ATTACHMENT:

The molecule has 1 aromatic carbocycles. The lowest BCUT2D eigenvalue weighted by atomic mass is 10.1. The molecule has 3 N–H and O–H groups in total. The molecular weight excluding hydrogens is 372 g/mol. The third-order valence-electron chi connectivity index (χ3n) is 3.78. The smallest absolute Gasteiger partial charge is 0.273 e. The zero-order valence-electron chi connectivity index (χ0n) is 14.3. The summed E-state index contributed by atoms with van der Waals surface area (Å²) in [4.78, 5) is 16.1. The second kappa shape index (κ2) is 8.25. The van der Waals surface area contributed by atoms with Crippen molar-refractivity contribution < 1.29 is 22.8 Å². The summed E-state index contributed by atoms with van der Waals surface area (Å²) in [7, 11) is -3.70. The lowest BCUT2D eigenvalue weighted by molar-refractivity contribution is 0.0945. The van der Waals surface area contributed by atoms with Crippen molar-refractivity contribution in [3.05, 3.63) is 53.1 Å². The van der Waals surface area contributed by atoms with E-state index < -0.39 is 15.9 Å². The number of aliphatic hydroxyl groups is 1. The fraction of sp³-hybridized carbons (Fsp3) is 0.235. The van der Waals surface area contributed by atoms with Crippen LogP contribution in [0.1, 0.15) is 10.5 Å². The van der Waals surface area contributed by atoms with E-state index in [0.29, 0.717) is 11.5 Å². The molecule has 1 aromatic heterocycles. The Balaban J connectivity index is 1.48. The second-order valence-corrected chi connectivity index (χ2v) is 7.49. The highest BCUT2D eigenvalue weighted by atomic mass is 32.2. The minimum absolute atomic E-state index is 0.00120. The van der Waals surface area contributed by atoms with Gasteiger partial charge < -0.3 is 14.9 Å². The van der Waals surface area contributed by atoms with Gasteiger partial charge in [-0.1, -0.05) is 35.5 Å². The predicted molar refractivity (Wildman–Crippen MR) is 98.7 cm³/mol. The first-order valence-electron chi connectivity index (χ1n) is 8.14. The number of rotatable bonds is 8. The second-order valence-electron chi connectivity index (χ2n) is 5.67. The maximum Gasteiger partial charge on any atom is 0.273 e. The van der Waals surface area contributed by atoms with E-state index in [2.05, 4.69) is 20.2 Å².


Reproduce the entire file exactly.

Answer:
The molecule has 1 aromatic carbocycles. The lowest BCUT2D eigenvalue weighted by atomic mass is 10.1. The molecule has 3 N–H and O–H groups in total. The molecular weight excluding hydrogens is 372 g/mol. The third-order valence-electron chi connectivity index (χ3n) is 3.78. The smallest absolute Gasteiger partial charge is 0.273 e. The zero-order valence-electron chi connectivity index (χ0n) is 14.3. The summed E-state index contributed by atoms with van der Waals surface area (Å²) in [4.78, 5) is 16.1. The second kappa shape index (κ2) is 8.25. The van der Waals surface area contributed by atoms with Crippen molar-refractivity contribution < 1.29 is 22.8 Å². The summed E-state index contributed by atoms with van der Waals surface area (Å²) in [7, 11) is -3.70. The lowest BCUT2D eigenvalue weighted by molar-refractivity contribution is 0.0945. The van der Waals surface area contributed by atoms with Crippen molar-refractivity contribution in [3.05, 3.63) is 53.1 Å². The van der Waals surface area contributed by atoms with E-state index < -0.39 is 15.9 Å². The number of aliphatic hydroxyl groups is 1. The fraction of sp³-hybridized carbons (Fsp3) is 0.235. The van der Waals surface area contributed by atoms with Crippen LogP contribution in [0.1, 0.15) is 10.5 Å². The van der Waals surface area contributed by atoms with E-state index in [0.29, 0.717) is 11.5 Å². The molecule has 1 aromatic heterocycles. The Balaban J connectivity index is 1.48. The second-order valence-corrected chi connectivity index (χ2v) is 7.49. The highest BCUT2D eigenvalue weighted by atomic mass is 32.2. The minimum absolute atomic E-state index is 0.00120. The van der Waals surface area contributed by atoms with Gasteiger partial charge < -0.3 is 14.9 Å². The van der Waals surface area contributed by atoms with Gasteiger partial charge in [-0.1, -0.05) is 35.5 Å². The predicted molar refractivity (Wildman–Crippen MR) is 98.7 cm³/mol. The first-order valence-electron chi connectivity index (χ1n) is 8.14. The number of rotatable bonds is 8. The second-order valence-electron chi connectivity index (χ2n) is 5.67. The maximum Gasteiger partial charge on any atom is 0.273 e. The van der Waals surface area contributed by atoms with E-state index in [2.05, 4.69) is 20.2 Å².